The players are having fun and I’m consoling myself, but then something interesting happens. The party had taken a couple pirates captive and discovered they were thralls of the mind-flayer captain. The captives were tied up on the deck while the cleric tried to figure out how to disenthrall them. I had given the captain a magical item allowing him to see through the eyes of his thralls (The eyepatch of seeing, get it?), and the party noticed the way the eyes of the thralls followed them. This gets the shiver I’m looking for, but rather than blindfold them, Reza the Bard decides to parade the stolen treasures from the captain’s quarters in front of the thralls, taunting the mind flayer. Suddenly this mind flayer isn’t a nameless one-shot enemy. He’s a nemesis. A nemesis and a villain are different in my vcoab. Villains are the great threat the party must face (Thanos, Sauron, Emperor Palpatine). A nemesis is a personl enemy (the Joker, Boba Fett) who has it in for the party or one of its members. Adventurers battle villains to save the world, their friends, and for various other altruistic reasons. They battle a nemesis because if they don’t, he’ll come for them and they’ll never be safe. It’s personal. There is a connection. In my opinion, a good campaign will have both villains and nemeses, and of course sometimes they become one and the same.

Lessons Learned

  • Stronger enemies are usually better than more enemies: Combat can drag under the best of circumstances, so using a stronger enemy (especially one with lots of attacks) to stand in for numbers makes the fight easier to run, and also more interesting because of diverse threats.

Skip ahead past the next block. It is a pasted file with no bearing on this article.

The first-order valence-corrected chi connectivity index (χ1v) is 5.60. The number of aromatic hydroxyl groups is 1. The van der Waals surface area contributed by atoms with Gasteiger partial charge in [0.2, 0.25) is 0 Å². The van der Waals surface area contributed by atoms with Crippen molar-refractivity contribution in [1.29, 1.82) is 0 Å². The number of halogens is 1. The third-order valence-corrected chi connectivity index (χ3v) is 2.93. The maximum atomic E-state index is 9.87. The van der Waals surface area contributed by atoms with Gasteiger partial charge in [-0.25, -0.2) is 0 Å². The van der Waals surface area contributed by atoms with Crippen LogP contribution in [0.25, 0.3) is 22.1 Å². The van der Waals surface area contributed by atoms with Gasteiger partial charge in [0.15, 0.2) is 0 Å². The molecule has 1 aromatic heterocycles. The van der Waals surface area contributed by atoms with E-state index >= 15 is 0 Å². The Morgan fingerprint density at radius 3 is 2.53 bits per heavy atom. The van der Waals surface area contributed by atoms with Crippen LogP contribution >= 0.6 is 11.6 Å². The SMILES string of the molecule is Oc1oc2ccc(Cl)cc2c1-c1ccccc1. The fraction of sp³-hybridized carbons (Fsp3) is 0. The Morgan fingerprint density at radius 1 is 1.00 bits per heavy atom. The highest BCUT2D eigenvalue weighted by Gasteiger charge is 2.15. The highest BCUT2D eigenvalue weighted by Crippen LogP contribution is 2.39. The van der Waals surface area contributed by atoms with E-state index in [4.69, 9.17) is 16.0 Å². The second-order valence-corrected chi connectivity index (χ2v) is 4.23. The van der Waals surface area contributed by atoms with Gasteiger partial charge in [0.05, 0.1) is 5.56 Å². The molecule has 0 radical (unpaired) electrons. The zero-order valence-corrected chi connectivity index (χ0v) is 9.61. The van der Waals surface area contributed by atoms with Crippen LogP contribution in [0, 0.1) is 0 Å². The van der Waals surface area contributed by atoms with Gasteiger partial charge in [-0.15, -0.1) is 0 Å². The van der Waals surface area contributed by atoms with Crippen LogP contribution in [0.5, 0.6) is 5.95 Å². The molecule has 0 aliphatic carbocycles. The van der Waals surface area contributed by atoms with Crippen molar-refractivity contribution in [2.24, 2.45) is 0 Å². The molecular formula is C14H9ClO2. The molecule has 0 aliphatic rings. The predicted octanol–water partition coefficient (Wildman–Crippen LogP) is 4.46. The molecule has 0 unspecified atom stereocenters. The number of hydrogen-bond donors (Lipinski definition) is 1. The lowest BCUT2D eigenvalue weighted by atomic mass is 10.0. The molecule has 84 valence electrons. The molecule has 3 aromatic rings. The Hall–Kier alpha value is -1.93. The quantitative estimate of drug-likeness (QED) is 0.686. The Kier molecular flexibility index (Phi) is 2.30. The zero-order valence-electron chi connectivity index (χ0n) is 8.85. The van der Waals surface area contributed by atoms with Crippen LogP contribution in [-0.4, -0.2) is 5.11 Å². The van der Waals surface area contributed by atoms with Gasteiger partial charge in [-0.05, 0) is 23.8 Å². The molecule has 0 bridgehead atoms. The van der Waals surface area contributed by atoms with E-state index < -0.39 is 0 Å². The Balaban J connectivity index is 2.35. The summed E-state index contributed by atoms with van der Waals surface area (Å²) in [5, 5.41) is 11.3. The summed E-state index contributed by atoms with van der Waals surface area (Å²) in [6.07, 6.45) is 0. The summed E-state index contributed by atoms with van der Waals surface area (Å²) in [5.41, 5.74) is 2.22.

• As your players advance in level, be prepared for crazy abilities, and roll with it: I would be lying if I said I didn’t think about fudging the Hydra’s wisdom save the second time. I really wanted that fight, and I had a really cool mini and set-up for it, but that would have been unjust. The adventurers won by good use of abilities and saving spells slots for the right moment. Also, the players really loved the absurdity of it. Fun was had, and that’s really all it’s about.
  • Powerful characters will make powerful enemies: As Bilbo Baggins said, “Never laugh at live dragons.” My player characters taunted a Mind Flayer. That has consequences. Not you-return-home-to-find-everyone-you-love-murdered consequences, but consequences. Mind Flayers are notoriously vain, and they are schemers. As a DM, you should be on the look out for opportunities for a nemesis. I have typically found that my players have been at least as satisfied with the eventual defeat of a minor lieutenant who had been a thorn in their side long enough to become a nemesis as they have been with the defeat of the true villain of the story.
  • If you attack your party with a ship, they will find a way to commandeer it, every time: Just FYI…

Next Time…

So, my Hydra is a bass, but I’ve got a very nice consolation prize. The adventurers have made a nemesis, and now I get to plot his revenge, and I think very few D&D monsters have the capacity to plot revenge like a Mind Flayer. I’ve got his current scheme, which is to get the adventurers arrested when they return to Alkenstar from their foray to Chissisek’s workshop (he’s used scrying to learn their plans), but only after he steals back his ship (they left it with a crew to earn some money for them) and sends a message in blood.

5 Shares

Leave a Reply